But maintenance is trickier than I had expected. Since Wanda the wig is made from real human hair, it needs to be washed every 20 wears or so. In theory, I can do this myself - wash it in the sink, squeeze out the excess water in a towel, let it dry on its stand, then use a flatiron or curling iron to style.
I tried this once. Having liberated my seldom-used flatiron from the depths of the closet and with my newly purchased large-barrel curling iron at the ready, I set the wig on its stand on a dresser and quickly realized that I needed to take another approach. Any time I came near the wigstand with one of my styling instruments, it promptly fell over. So I switched to working on it while on my head. This was fine for flatironing the sections around my face, but I was hopeless when it came to the bangs. Every time I tried using the curling iron, the hair ended up caught in the barrel's catch, resulting in attractive, random 90-degree bends for portions of each section. And as with when I had real hair, I was a bit ham-fisted when it came to doing the back. I tried holding the wig on my left hand and styling the back with my right, which worked to an extent, but did not quite result in the straight, shiny locks Edward gave me when he first styled the wig in the shop and fitted it to my head.
So after wearing self-styled Wanda about 10 times, I gave up and took it in for servicing. Two days and $50 later, it came back softer and shinier (and also curlier - apparently next time I need to tell them that I want it not just straight, but "STRAIGHT straight.") Although I realize this will rapidly eat into my shampoo and highlight savings, and although I am frustrated that I can't do a better job myself, it seems like the best option to preserve both my sanity and my vanity.
But it does not solve every problem. I can't wear Wanda to the gym, or to swim in, and I need to wear something while she is "in the shop." While I don't mind going bald or wearing scarves and hats at home, I am still a bit too self-conscious for the "bald and proud" look while out and about. For our trip to Turks and Caicos, I found a great alternative - my "Scarfabulous" is a bandana made of swimsuit material, with hair attached. Since the hair is real, it can get wet. It comes in several lengths and colors, and the "warm light brown with blonde highlights" is very close to the hair I shaved off in December.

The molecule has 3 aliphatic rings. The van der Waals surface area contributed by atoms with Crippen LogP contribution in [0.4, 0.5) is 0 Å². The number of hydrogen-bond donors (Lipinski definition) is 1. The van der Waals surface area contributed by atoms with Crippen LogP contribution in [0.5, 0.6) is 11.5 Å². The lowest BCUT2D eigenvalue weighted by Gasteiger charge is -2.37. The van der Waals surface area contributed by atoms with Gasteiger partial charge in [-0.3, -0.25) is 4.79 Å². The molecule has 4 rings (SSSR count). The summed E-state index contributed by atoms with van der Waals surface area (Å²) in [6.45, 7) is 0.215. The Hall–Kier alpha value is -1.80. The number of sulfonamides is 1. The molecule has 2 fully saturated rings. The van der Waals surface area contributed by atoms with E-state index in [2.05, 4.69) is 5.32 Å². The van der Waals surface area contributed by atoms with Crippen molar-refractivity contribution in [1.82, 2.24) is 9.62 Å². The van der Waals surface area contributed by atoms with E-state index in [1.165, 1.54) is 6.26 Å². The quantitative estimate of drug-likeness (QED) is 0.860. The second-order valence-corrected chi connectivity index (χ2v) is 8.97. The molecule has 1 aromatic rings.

I had originally intended to cut it to shoulder length to more closely resemble Wanda, but shortly before we left, Laura and Sarah came over for the fashion show and advised me to keep it long. So "J.Lo." (as Sorrel christened her on New Year's Eve, when her shaved-headed husband Alex rang in 2007 by wearing her around our party) was my beach look, and also kept me covered at breakfast, lunch and yoga classes. In the evenings, I switched back to Wanda. If anyone noticed, including an acquaintance from business school and his wife who were also staying at Parrot Cay, they were too polite to say.
I will be dropping Wanda off again for refurbishing this morning, on my way to Chemo Number 6. Things are going well with the new drug, which I started two weeks ago - no nausea, less bone pain, and just a few eyelashes missing so far. Of course, the steroids they have me take the night before to help stave off allergic reactions are likely the reason that I am up at 5 a.m. writing instead of sleeping, but I will take that over the numb fingers and toes and overall body pain that some women feel as a result of Taxol.
So now that the side effects are not a concern, I can devote my energy to worrying about my hair. Wanda doesn't come back until Saturday. And although I am not in the office today and tomorrow, I do still have to go to and from the hospital both days, as well as to the grocery store. With snow on the ground, J. Lo feels a bit unseasonal. It's too cold for just a Grace Kelly-style headscarf, although I am planning to wear the gorgeous scarf Jeannie and Sivan gave me when we have friends over for dinner on Friday night.
This may call for breaking out the short wig I wore to play Sharon Osborne once - I have tried it on, and apart from being a purpley-red henna color that is not found in nature, it's not a bad style. It's not quite the same as Samantha matching her wigs to her outfits in the final episodes of Sex and the City, but it is a good excuse to try on a few new identities over the next few weeks and months as my hair and I embark on the long journey back.